In the early 1800s, UK theatre was in a bit of a state. Poor quality productions had alienated middle class audiences, and in general theatre’s reputation was on the decline. A turning point came with the Theatres Act of 1843, when the Lord Chamberlain announced a double-edged piece of legislation. Licenses to run theatres, previously highly-restricted, were now to be made available to anyone of “good character”. This sparked a boom in the building of places of entertainment.
However, there was a catch in that the sale of alcohol was forbidden in the auditoria of these places. But, in an interesting counterpoint, the same legislation also granted magistrates the power to issue licenses to public houses to provide a range of entertainment to their customers. Publicans rushed to build halls adjoining their pubs where drink and meals could be served at large tables while a series of musical acts performed on a simple stage against one of the walls. This was the beginning of music hall. As these venues developed, the large tables gradually moved back from the stage as more bench seats filled the front, to get more people in. Eventually the style and shape of these “rooms” evolved into rows of seating and curved balconies, with more and more opulent, purpose-built music halls appearing right across the land.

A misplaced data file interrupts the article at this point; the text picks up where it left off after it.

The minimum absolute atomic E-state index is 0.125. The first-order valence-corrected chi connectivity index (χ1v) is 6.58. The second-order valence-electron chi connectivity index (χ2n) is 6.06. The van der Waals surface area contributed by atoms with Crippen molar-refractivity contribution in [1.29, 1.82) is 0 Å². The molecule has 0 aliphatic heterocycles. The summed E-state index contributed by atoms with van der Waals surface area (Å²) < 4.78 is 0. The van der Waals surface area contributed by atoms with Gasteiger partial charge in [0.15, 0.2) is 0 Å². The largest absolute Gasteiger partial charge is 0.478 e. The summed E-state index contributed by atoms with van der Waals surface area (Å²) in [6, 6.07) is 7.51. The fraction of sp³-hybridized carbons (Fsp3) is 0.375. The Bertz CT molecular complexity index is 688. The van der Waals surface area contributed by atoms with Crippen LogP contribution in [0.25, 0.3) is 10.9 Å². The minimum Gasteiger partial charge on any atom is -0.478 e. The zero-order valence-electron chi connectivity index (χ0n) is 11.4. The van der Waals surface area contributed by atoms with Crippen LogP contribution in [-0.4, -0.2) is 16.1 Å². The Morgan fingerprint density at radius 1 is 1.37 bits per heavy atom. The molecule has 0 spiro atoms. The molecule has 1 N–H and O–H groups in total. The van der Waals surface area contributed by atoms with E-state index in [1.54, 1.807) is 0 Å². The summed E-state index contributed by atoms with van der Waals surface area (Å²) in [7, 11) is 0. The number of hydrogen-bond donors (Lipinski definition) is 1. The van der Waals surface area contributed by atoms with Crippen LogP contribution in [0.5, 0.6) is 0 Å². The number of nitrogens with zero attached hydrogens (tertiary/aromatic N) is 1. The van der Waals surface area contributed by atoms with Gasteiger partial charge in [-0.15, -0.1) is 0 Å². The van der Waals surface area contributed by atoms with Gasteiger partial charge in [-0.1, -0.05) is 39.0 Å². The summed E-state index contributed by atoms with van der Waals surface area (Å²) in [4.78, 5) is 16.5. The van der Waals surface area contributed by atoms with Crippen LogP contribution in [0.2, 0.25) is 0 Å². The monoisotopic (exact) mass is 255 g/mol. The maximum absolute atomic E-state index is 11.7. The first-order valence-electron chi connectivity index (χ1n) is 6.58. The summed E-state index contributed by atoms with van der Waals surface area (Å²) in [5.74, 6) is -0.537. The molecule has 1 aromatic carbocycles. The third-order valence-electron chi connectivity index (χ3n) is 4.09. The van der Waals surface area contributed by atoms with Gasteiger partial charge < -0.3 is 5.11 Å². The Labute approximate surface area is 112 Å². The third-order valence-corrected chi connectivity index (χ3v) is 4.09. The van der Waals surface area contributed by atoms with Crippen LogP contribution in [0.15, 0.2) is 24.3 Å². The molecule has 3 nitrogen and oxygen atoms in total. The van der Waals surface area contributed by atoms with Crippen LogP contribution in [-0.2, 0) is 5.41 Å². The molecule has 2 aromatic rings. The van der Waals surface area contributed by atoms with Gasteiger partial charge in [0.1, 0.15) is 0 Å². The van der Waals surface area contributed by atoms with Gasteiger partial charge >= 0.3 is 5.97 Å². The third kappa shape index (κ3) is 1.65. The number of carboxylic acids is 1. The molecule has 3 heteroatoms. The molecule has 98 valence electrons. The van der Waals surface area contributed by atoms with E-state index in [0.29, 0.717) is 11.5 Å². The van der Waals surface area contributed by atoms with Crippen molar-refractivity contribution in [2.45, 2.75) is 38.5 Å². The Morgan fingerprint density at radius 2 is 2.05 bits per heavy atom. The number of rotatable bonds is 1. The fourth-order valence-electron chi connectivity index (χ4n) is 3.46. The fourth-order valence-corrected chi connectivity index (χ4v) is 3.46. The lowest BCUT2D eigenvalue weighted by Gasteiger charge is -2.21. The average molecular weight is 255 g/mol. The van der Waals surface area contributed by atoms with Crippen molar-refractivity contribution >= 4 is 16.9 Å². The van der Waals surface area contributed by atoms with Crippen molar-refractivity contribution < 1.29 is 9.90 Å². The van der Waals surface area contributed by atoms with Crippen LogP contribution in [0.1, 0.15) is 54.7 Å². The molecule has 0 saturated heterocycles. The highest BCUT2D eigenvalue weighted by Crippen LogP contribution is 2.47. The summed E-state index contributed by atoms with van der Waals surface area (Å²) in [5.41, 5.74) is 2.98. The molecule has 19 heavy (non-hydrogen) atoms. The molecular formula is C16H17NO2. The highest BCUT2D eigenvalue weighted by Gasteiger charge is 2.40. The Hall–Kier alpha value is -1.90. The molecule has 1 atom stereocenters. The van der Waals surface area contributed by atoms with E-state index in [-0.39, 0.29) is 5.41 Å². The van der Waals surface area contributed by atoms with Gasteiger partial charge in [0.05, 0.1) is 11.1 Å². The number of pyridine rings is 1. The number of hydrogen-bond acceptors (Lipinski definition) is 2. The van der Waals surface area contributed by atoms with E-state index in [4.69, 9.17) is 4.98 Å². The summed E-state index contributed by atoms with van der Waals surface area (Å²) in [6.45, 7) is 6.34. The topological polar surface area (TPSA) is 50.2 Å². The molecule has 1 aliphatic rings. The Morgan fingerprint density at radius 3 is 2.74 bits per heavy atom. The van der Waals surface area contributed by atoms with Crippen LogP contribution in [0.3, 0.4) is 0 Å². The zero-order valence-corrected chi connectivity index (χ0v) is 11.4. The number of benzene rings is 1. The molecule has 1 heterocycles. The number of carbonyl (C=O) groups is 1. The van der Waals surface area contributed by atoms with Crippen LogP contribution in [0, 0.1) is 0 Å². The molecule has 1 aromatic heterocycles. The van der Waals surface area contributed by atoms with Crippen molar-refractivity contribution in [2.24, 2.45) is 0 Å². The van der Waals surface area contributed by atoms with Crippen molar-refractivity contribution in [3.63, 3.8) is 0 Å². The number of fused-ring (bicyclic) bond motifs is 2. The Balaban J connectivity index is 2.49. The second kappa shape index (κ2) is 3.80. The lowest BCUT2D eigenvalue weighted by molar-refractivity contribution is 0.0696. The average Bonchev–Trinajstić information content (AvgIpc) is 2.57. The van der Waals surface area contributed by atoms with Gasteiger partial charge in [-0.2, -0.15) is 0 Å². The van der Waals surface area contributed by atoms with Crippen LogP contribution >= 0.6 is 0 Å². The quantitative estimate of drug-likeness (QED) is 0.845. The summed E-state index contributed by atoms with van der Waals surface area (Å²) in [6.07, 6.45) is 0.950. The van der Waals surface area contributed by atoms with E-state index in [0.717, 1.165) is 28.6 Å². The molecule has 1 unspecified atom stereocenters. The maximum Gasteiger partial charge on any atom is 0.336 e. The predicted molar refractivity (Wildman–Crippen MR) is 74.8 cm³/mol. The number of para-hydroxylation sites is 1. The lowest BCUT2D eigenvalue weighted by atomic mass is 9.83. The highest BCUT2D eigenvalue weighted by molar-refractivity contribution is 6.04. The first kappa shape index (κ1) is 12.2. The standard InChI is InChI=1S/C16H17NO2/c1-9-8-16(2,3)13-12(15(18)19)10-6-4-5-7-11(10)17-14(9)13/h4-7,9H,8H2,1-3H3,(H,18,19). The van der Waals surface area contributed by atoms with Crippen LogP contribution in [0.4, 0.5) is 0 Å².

The people who sang the songs became stars, household names, fondly remembered; and the songs they sang were mostly one of these types – saucy, comic, sentimental or patriotic – and those who sang them were often associated with one particular song for many years, if not life..
Very gradually, as a new middle-class emerged, these people frequented the music halls, in true British fashion- by class -with the middle-classes in the more expensive, plush (reserved) seats in the best parts of the house, and the cheaper seats reserved for the rear stalls Pit or the high Gallery.
Around the beginning of the 20th century, music hall evolved into variety, and the buildings which housed them became known as variety theatres, in respect to the variety of types of acts that one could see on a bill. Buildings themselves had evolved too, with substantial bar areas outside the auditorium able to sell alcohol, a very important part of any venue’s income. To attract a wider range of clientele including family audiences, alcohol had been banned from the auditorium itself and could now only be drunk before, after or during the interval of a show, instead of continuously (and inside the auditorium) as previously. In this way, the buildings became much more like traditional theatres in their management.